Michael Cogliantry is a Brooklyn-based photographer.
It was 1993 and I was in the high school auditorium standing on stage, hair down to the middle of my back, channeling my inner Slash and sweating profusely. A self-described art geek and bad at gym, this was the moment I had been waiting for. Then it happened. Our group lost. With my dreams of being a rock star squashed, I traded my Les Paul guitar for a Pentax 35mm camera. Luckily, creating imagery came a little easier to me than making music.
Initially, classic documentary style photography was a big influence on me. As I began to shoot myself, however, I gained more of an individual voice. I quickly found inspiration in the set-up or assembled image technique, an approach that enabled me to tell a story.
For my first series, I wanted to work on the subject of America, a topic also covered by photographers who have inspired me like Walker Evans and Robert Frank. I not only wanted to attain the documentary look of their work, but I also wanted to put the images together in a more constructed fashion. These early images were based on the theme of a man in 50s wardrobe. This was the beginning of my exploration of the theme of the American man. Using myself as the model, I examined the idea of a central character that travels through different landscapes.
Las Vegas became the site for another project entitled Furry Kama Sutra. I really wanted to create a group of pictures based on the anonymity of users on the web. Furries made sense to me because they are people who congregate both online and in person, often with hidden identities. In the fur-suit, one can leave the confines of his computer room and venture out into the real world with other like-minded people, still remaining anonymous. The collection of the ten “kama sutra” poses was shot at various “by-the-hour” motels around Las Vegas. The project was eventually turned into a fur covered artist book produced in an edition of 500.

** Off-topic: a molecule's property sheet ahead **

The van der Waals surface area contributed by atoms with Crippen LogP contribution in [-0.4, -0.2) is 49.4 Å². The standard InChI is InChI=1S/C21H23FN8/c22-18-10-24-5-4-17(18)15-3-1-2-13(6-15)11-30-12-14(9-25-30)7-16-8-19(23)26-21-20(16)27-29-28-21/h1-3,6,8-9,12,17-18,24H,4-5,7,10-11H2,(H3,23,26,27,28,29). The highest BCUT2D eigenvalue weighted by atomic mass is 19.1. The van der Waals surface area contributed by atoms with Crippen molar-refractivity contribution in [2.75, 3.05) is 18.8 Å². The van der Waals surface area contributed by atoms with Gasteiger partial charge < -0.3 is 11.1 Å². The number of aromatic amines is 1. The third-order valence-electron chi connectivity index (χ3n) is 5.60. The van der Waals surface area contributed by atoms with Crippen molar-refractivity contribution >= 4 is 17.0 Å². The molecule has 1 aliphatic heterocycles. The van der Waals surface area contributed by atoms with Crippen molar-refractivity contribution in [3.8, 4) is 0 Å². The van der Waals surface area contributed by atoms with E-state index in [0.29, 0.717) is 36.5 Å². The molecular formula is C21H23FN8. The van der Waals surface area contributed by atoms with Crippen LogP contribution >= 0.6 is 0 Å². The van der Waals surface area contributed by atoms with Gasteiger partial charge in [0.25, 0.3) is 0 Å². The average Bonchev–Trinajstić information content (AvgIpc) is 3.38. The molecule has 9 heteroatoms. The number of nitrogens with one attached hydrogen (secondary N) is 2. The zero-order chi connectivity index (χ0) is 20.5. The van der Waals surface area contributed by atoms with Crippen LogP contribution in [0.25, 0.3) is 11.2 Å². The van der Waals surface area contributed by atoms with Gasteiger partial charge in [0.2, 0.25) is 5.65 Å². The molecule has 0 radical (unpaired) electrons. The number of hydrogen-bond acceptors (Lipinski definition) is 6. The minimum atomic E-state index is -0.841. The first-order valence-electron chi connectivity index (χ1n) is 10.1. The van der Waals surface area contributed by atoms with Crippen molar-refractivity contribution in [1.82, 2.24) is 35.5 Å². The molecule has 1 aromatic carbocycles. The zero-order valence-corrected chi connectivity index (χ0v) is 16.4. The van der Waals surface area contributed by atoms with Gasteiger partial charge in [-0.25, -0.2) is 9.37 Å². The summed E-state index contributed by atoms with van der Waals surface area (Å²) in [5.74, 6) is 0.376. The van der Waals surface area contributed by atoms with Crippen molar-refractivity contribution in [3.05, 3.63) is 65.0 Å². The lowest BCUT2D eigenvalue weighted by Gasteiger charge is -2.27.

India is my latest, large-scale project-turned-book. I consider it a continuation of the American series. The concept behind this work was to capture the classic American traveler in locations outside of America. Utilizing what I consider to be an American story genre–the “road trip”–the project’s concept was to drive 2000 kilometers across southern India in two weeks, from the fabled Malabar Coastal town of Cochin to one of India’s newest high-tech centers, Hyderabad, in a three-wheeled 150cc auto-rickshaw.
Today I perform a combination of assignment and personal work. Both present unique challenges. As an artist, the most important thing you have is your vision. I strive for beautiful pictures that also have content. The hardest thing is finding what to shoot next. I’ve found my best work is extremely pre-planned, but once I’m on set with my lights and camera placed, I’m very spontaneous.